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Osmanthus heterophyllus

Pronunciation: Oz-manth-us het-ter-roe-fill-luss
Family: Oleaceae
Common Name: False holly, holly tea olive
Plant Type:
  • trees, shrubs
Height to: 15'
Width to: 18'
USDA Hardiness Zones:
  • 10 to 0ºF ZONE 7
  • 20 to 10ºF ZONE 8
  • 30 to 20ºF ZONE 9
Sun Exposure:
  • part sun
Bloom Season:
  • early autumn
  • mid autumn
  • late autumn
Plant Perks:
  • Fragrant
Notes for Identification: This large evergreen shrub or small tree is capable of reaching 15 to 20 feet in height and width but is most often seen at 10 to 12 feet high with an 8-foot spread. Older plants grow as wide as tall and develop a vase shape with several main trunks typically originating close to the ground. The lustrous, dark green leaves have paler undersides and are joined in the fall by a multitude of barely noticeable, but extremely fragrant, white blossoms. They perfume a large area of the landscape. general information             planting month for zone 7: year roundplanting month for zone 8: year roundplanting month for zone 9: year roundorigin: not native to north americauses: hedge; border; recommended for buffer strips around parking lots or for median strip plantings in the highway; small parking lot islands (< 100 square feet in size); medium-sized parking lot islands (100-200 square feet in size); large parking lot islands (> 200 square feet in size)availability: generally available in many areas within its hardiness rangedescription height: 8 to 15 feetspread: 10 to 18 feetplant habit: vase shape; roundplant density: dense growth rate: slowtexture: mediumfoliage leaf arrangement: opposite/suboppositeleaf type: simpleleaf margin: entire; terminal spineleaf shape: elliptic (oval)leaf venation: brachidodromeleaf type and persistence: evergreenleaf blade length: less than 2 inchesleaf color: greenfall color: no fall color changefall characteristic: not showyflower flower color: whiteflower characteristic: pleasant fragrance; fall floweringfruit fruit shape: ovalfruit length: less than. 5 inchfruit cover: fleshyfruit color: bluefruit characteristic: inconspicuous and not showytrunk and branches trunk/bark/branches: not particularly showy; typically multi- trunked or clumping stemscurrent year stem/twig color: browncurrent year stem/twig thickness: mediumculture light requirement: plant grows in part shade/part sunsoil tolerances: acidic; slightly alkaline; clay; sand; loam;drought tolerance: highsoil salt tolerances: unknownplant spacing: 36 to 60 inchesother roots: usually not a problemwinter interest: no special winter interestoutstanding plant: not particularly outstandinginvasive potential: not known to be invasivepest resistance: long-term health usually not affected by pestsuse and management with its upright oval to columnar growth habit in youth, osmanthus is ideal for use as an unclipped hedge or trained as a small tree. It should be placed where its fragrance can be enjoyed. It is often planted as a hedge or foundation plant, and makes a very effective screen. Its spiny foliage makes it well suited for planting as a barrier to help keep people from walking through an area. Since the flowers are not particularly showy, people will wonder where the delightful fragrance is coming from. This is a subtle plant which should be used more often in southern landscapes. Plants thin somewhat in full shade, but form a dense crown in a sunny or partially shaded location. Planted on 4- to 6-foot centers, osmanthus can form a wall of fragrance during the fall and should be planted more often. They will not grow as fast as leyland cypress, but think of this osmanthus as a substitute for use in a sunny or partially shaded spot. Plants can be clipped to form a denser canopy, but flowers form on old growth and removing branches will reduce the flower display. With time, older plants can be trained into a small, multi-trunked tree. Osmanthus should be grown in sun or shade in well drained soil. Plants are drought-tolerant once established. This is one of the most cold tolerant osmanthus varieties. Propagation is by cuttings. Pests and management no pests or diseases are of major concern. Scales and nematodes may present a problem, and mushroom root rot is troublesome when the soil is kept too wet. Source: u. S. Department of agriculture, cooperative extension service, university of florida, ifas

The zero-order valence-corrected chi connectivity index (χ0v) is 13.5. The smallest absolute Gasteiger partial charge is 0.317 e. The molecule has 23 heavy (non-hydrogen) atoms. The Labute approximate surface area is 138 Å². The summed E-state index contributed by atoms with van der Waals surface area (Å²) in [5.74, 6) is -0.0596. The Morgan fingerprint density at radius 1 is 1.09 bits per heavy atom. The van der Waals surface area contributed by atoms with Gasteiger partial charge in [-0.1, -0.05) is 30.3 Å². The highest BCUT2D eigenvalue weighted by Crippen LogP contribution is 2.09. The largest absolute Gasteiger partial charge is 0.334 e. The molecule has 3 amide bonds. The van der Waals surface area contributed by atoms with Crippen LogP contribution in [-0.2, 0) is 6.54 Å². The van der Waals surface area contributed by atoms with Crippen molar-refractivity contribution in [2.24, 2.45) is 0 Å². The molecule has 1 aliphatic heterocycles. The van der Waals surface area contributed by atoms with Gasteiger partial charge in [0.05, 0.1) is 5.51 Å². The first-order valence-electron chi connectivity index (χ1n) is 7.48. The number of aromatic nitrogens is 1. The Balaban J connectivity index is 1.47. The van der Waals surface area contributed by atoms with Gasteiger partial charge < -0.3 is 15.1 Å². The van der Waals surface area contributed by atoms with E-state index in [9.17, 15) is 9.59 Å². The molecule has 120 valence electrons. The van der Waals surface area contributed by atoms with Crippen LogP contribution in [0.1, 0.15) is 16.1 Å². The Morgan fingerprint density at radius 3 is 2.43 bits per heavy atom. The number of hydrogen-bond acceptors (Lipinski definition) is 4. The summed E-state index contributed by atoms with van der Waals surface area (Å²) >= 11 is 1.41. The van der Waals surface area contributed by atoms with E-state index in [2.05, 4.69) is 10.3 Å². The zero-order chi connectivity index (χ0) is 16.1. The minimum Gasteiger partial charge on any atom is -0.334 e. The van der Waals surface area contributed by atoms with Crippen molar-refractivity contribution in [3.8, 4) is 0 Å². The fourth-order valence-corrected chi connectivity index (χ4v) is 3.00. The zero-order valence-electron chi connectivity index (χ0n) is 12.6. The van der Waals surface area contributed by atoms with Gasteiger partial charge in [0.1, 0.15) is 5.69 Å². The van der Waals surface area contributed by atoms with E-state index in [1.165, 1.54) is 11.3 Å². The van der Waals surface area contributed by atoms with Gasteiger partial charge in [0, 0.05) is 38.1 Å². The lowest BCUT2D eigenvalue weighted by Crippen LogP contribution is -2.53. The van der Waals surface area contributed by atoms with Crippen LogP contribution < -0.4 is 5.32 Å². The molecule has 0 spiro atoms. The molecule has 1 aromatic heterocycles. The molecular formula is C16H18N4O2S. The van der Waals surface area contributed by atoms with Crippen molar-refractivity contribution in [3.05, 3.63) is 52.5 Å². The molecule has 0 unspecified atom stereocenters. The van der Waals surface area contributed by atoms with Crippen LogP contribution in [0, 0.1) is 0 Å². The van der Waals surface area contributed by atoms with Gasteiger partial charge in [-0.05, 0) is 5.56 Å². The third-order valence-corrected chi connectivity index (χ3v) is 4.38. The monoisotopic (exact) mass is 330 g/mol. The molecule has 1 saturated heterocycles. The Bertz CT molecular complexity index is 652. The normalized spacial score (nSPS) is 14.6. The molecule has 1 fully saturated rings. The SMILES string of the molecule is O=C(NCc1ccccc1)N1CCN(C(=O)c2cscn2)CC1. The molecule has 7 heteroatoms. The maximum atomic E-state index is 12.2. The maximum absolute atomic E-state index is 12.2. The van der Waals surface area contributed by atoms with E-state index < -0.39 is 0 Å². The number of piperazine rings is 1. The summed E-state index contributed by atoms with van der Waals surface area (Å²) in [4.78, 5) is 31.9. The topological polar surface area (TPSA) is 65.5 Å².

USDA Heat Zones (days above 86ºF):
  • 60 to 90 days ZONE 7
  • 90 to 120 days ZONE 8
  • 120 to 150 days ZONE 9
Seed photo: 0
Seed Label: 0
Located in: Trees, Shrubs
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